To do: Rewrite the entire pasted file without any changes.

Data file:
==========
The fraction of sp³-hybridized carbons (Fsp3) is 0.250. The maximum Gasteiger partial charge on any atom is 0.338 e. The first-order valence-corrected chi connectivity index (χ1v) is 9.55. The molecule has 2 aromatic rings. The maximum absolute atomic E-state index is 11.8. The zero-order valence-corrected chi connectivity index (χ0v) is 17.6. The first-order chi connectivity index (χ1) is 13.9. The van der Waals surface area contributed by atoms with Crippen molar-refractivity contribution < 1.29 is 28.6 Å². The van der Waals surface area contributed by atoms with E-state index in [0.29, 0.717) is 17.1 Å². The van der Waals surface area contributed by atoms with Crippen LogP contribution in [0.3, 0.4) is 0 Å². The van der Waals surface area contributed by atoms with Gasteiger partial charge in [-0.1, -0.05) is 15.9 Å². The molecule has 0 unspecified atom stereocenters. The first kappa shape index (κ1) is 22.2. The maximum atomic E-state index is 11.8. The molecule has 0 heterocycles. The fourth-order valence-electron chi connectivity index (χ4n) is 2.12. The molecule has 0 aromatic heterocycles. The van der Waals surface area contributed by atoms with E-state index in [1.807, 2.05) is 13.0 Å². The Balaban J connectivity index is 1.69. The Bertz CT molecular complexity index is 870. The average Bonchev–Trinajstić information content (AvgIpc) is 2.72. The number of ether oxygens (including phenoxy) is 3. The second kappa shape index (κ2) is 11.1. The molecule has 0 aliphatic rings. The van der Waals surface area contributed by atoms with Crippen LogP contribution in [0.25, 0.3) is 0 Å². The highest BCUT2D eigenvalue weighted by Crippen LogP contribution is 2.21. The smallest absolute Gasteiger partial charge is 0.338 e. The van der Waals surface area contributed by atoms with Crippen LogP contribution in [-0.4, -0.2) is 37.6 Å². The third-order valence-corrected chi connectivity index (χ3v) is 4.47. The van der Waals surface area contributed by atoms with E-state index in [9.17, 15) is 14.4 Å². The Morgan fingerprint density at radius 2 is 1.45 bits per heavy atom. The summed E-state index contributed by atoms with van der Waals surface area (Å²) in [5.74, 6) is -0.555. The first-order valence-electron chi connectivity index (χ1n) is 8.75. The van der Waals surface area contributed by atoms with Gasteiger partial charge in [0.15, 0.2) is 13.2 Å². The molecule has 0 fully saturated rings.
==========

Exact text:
The fraction of sp³-hybridized carbons (Fsp3) is 0.250. The maximum Gasteiger partial charge on any atom is 0.338 e. The first-order valence-corrected chi connectivity index (χ1v) is 9.55. The molecule has 2 aromatic rings. The maximum absolute atomic E-state index is 11.8. The zero-order valence-corrected chi connectivity index (χ0v) is 17.6. The first-order chi connectivity index (χ1) is 13.9. The van der Waals surface area contributed by atoms with Crippen molar-refractivity contribution < 1.29 is 28.6 Å². The van der Waals surface area contributed by atoms with E-state index in [0.29, 0.717) is 17.1 Å². The van der Waals surface area contributed by atoms with Crippen LogP contribution in [0.3, 0.4) is 0 Å². The van der Waals surface area contributed by atoms with Gasteiger partial charge in [-0.1, -0.05) is 15.9 Å². The molecule has 0 unspecified atom stereocenters. The first kappa shape index (κ1) is 22.2. The maximum atomic E-state index is 11.8. The molecule has 0 heterocycles. The fourth-order valence-electron chi connectivity index (χ4n) is 2.12. The molecule has 0 aromatic heterocycles. The van der Waals surface area contributed by atoms with E-state index in [1.807, 2.05) is 13.0 Å². The Balaban J connectivity index is 1.69. The Bertz CT molecular complexity index is 870. The average Bonchev–Trinajstić information content (AvgIpc) is 2.72. The number of ether oxygens (including phenoxy) is 3. The second kappa shape index (κ2) is 11.1. The molecule has 0 aliphatic rings. The van der Waals surface area contributed by atoms with Crippen LogP contribution in [0.25, 0.3) is 0 Å². The highest BCUT2D eigenvalue weighted by Crippen LogP contribution is 2.21. The smallest absolute Gasteiger partial charge is 0.338 e. The van der Waals surface area contributed by atoms with Crippen LogP contribution in [-0.4, -0.2) is 37.6 Å². The third-order valence-corrected chi connectivity index (χ3v) is 4.47. The van der Waals surface area contributed by atoms with E-state index in [9.17, 15) is 14.4 Å². The Morgan fingerprint density at radius 2 is 1.45 bits per heavy atom. The summed E-state index contributed by atoms with van der Waals surface area (Å²) in [5.74, 6) is -0.555. The first-order valence-electron chi connectivity index (χ1n) is 8.75. The van der Waals surface area contributed by atoms with Gasteiger partial charge in [0.15, 0.2) is 13.2 Å². The molecule has 0 fully saturated rings.